Saturday, 21 May 2011

opinion for the Rapture

Andrew Brown writes for The Guardian that The end of the world comes on the 21 May … well, perhaps. “Christians awaiting the rapture this week are part of a long and curious history in their desire to pinpoint the end of the world.”
Peter Sherlock writes for The Conversation: Judgement Day and the dead are rising: it must be Saturday.
The Church Times has this leader: End of the world? The least of our worries.
Danielle Elizabeth Tumminio writes for The Guardian about Hellfire and ice-cream – alternative visions of the Rapture. “I don’t believe the prediction that today is Judgment Day, but just in case…”

Michael Nazir-Ali writes for The Guardian about A true resurrection in Iraq. “Two Christian communities in Baghdad show real hope for Iraq’s historic diversity – if politicians do their bit.”

Ian Sample reports an interview with Stephen Hawking for The Guardian: ‘There is no heaven; it’s a fairy story.’
In response Michael Wenham writes for The Guardian: I’d stake my life that Stephen Hawking is wrong about heaven, and Brad Hirschfield writes for The Huffington Post: Stephen Hawking’s Sin In Denying Heaven.

Jonathan Weyer writes for The Huffington Post about What the Bible Really Says About Doubt.

Symon Hill writes for Ekklesia about Christianity and homophobia in Britain today.

Lauren R Stanley writes for the Episcopal Café In defense of seminaries.

Posted by Peter Owen on Saturday, 21 May 2011 at 11:00am BST | TrackBack
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Categorised as: Opinion

Well, Mr. Cooper, we're still waiting here in New Zealand! It's now 10.30pm on Saturday 21 May 2011 and still no sign of The Rapture. I'm so glad we've been let off this time in Christchurch. We got it badly enough last time. Do you suppose God doesn't have a Google Earthquake computer contact? I'll be He/She is really having a good laugh up there. Never mind, see you all at Mass tomorrow.

Christ is Risen, Alleluia!
He is Risen indeed, Alleluia, Alleluia!

Posted by: Father Ron Smith on Saturday, 21 May 2011 at 11:34am BST

Brad Hirschfield actually kind of agrees with Hawking in the end. He thinks Hawking's sin is in calling heaven "a fairy tale" and imputing to believers a fear of the dark. Gentlemen don't call names or deride other's beliefs. It's like telling a child there's no Santa Claus. Let the kids figure it out for themselves when they're ready.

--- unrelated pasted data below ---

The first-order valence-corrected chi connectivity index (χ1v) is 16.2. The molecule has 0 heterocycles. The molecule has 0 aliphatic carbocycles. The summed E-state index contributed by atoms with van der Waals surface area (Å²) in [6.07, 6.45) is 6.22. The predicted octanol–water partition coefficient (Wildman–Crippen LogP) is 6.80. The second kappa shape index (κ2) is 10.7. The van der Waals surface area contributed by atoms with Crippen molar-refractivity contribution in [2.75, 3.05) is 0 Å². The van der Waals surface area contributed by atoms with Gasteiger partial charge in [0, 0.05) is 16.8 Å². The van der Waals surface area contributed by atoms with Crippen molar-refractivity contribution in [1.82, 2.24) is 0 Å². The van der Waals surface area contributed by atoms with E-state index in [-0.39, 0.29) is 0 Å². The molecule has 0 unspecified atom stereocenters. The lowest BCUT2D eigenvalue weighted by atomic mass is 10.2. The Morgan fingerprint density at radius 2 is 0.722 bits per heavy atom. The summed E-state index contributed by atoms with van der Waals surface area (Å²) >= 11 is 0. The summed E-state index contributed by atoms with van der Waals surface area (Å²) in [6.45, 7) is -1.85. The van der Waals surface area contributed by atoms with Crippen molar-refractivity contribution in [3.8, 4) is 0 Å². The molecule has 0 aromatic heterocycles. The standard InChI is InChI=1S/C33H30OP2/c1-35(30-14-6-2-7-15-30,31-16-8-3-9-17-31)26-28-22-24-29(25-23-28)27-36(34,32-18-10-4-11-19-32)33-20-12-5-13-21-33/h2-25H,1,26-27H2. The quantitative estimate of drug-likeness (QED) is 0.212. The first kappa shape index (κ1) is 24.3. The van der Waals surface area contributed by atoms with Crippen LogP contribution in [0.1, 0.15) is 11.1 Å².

But there used to be a convention of conspiracy between doctors and family members not to tell Grandma that she had a fatal cancer -- "Let her die happy." Comforting tales versus harsh realities . . .

Posted by: Murdoch on Saturday, 21 May 2011 at 9:41pm BST

If you're disappointed by the non-Rapture, buck up. It's not the end of the world.

Posted by: Malcolm French+ on Sunday, 22 May 2011 at 7:01am BST

"But there used to be a convention of conspiracy between doctors and family members not to tell Grandma that she had a fatal cancer -- "Let her die happy." Comforting tales versus harsh realities . . ."

I think the analogy to that, Murdoch, would be to someone who believed, literally, that "Heaven is Directly Above Us: Angels on the Clouds", and then never showing them photographs of the stratosphere (the way you could show the MRI of a fatal tumor to Grandma, or not).

If someone has a harsh *concept* of No-Heaven-No-How they're free to tell anyone they want to. Still just a concept (idea, notion, hunch), however---as is, of course, Heaven itself!

Posted by: JCF on Monday, 23 May 2011 at 8:49am BST

Steven Hawking states:

1. 'We need to use the effective theory of Darwinian natural selection of those societies most likely to survive. We assign them higher value.'
2. 'We should seek the greatest value of our action.'

So, according to Hawking: We should seek the greatest value of our action, assigning higher value to societies most likely to survive according to Darwinian natural selection.

A world where action is directed according to Darwinian-based triage.

Any guesses regarding which societies would be consigned to lowest value in the natural selection stakes and thereby warrant little or no action, or resources?

Absolutely chilling!

Posted by: David Shepherd on Monday, 23 May 2011 at 8:47pm BST

Steven Hawkings places his faith in mathematics, to postulate the existence of other universes. I admire his faith. He might also like to consider who invented the mathematics.

He might also ask himself why he lives.

Posted by: david wilson on Tuesday, 24 May 2011 at 6:01pm BST
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